Or How to Become Learned
When Jack was three years old, I was teaching an online art history class. He wanted to know what I was doing. That was three years ago. Today, he can identify dozens of paintings and name artists that include painters like Chagall, Turner, Monet, Michelangelo, van Gogh, Vermeer, Rembrandt, Cassatt, El Greco, Picasso, and Seurat. Nonetheless, the artist that caught his imagination very early on was Marc Chagall. He knows several of Chagall's paintings, but his favorite is I and the Village. The other painting of Chagall about which we have discussed at great length is The Fiddler.
Interestingly, Chagall's painting inspired Sholem Aleichem to begin to write Tevye and His Daughters, which was about being Jewish in Russia's Pale of Settlement prior to the Russian Revolution. However, Aleichem writes about being Jewish from a personal perspective. Tevye has five daughters and three of them wanted to marry non-Jewish husbands. Unfortunately, Aleichem dies before finishing the novel, which was completed by others in 1919. That novel became the basis of the play and movie, Fiddler on the Roof. I have discussed the relationship between Chagall's The Fiddler and Aleichem's Fiddler on the Roof with Jack and Owen. Owen, who is three, has begun the same journey that his brother started at three.
Now, why do I care about Jack and Owen learning about artists and the relationship between other artists and other art forms? Why do I want them to learn?
Your response is that I love them, which is correct. However, that doesn't explain the degree to which I am so driven about their learning. What follows is as honest as I can put it. I don't want Jack and Owen to make the same mistakes that I made while growing up.
I went from an above average child in elementary school in Pennsauken, NJ to feeling dumb when my parents moved to Mt. Lebanon, PA. Pennsauken was an average community and school system, like the vast majority of towns across America. On the other hand, Mt. Lebanon was both an extremely wealthy community and the 19th best school system in the country. It took me half my life to realize that my comparing myself to the other students at Mt. Lebanon did not mean I was dumb.
That experience at Mt. Lebanon also explains why I am still teaching at 73 and will continue as long as I live. Nonetheless, it also explains why I am so driven to teach my preschool grandsons. In reality, their brains are in a critically formative time of development.
Jack and Owen know about artists. In addition, they know about fossils, and space exploration. How many adults in America know the difference between Starry Night and Starry Night over the Rhone? What percentage of Americans can identify a trilobite from an ammonite? Or how many people understand the Rosetta Mission and how it is related to the Rosetta Stone? Not many. However, Jack and Owen know.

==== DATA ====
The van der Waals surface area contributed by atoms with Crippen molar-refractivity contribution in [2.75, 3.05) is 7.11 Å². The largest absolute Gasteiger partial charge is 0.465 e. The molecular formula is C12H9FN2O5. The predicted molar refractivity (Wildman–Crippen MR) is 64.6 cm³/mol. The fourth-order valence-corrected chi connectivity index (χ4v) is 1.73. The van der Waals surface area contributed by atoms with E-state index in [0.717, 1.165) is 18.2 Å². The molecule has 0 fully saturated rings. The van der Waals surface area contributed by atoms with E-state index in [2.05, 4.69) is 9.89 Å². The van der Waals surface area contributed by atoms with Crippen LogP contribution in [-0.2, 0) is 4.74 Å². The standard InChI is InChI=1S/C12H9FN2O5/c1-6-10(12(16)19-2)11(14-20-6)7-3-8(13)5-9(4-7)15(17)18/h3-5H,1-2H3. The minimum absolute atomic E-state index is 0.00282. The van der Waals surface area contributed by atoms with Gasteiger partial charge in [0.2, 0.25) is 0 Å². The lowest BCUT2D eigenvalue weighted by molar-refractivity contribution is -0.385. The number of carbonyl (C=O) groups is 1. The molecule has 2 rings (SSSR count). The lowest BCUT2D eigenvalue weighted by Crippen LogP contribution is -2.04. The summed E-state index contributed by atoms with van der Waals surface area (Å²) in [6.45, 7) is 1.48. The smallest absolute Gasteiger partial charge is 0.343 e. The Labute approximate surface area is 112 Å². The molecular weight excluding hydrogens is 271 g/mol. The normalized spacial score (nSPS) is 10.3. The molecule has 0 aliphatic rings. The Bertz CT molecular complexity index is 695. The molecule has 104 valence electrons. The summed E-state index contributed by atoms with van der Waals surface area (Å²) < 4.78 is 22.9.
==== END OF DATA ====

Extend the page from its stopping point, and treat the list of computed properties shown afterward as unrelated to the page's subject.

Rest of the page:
Having made my point about their level of learning, what is far more important than those two boys' knowledge of facts about which most Americans are oblivious, is what is happening inside their brains. This chart shows the development of a newborns brain, what it looks like in six months, and in two years. Essentially, the neurological development of an infant's brain grows connections within the brain. The more the child sees and experiences, the more the brain develops. The converse is equally true.
While I am happy for Jack and Owen with their ability to dazzle their parents with knowledge and how that positively affects their self-esteem, it is far more critical what is happening within their brains. That is absolutely essential. If their brains do not expand and grow, it will adversely affect them for the rest of their lives.
Next week, Jack and Owen will hear my preschool lecture of El Greco's View of Toledo.
They will also learn about An Old Man and his Grandson by Ghirlandaio.
Surely, it will be fun and interesting for Jack, Owen, and me. I love teaching and watching learning take place. However, imagine what is happening with the synapses, dendrites, and neurons inside their brains. That is more important than recognizing View of Toledo or An Old Man and his Grandson. Nonetheless, we will have loads of fun talking and laughing about both paintings.
Oh, one other thing. One of the boys will ask about whether the old man in red is the little boy's papa. I will respond that they are like the child and I am like the old man. I'll then ask them whether that old man loves his grandson as much as I love them? Talk about a meaningful event in a grandfather's life.
For more information for the brain development, click on Talk to an Infant's Brain.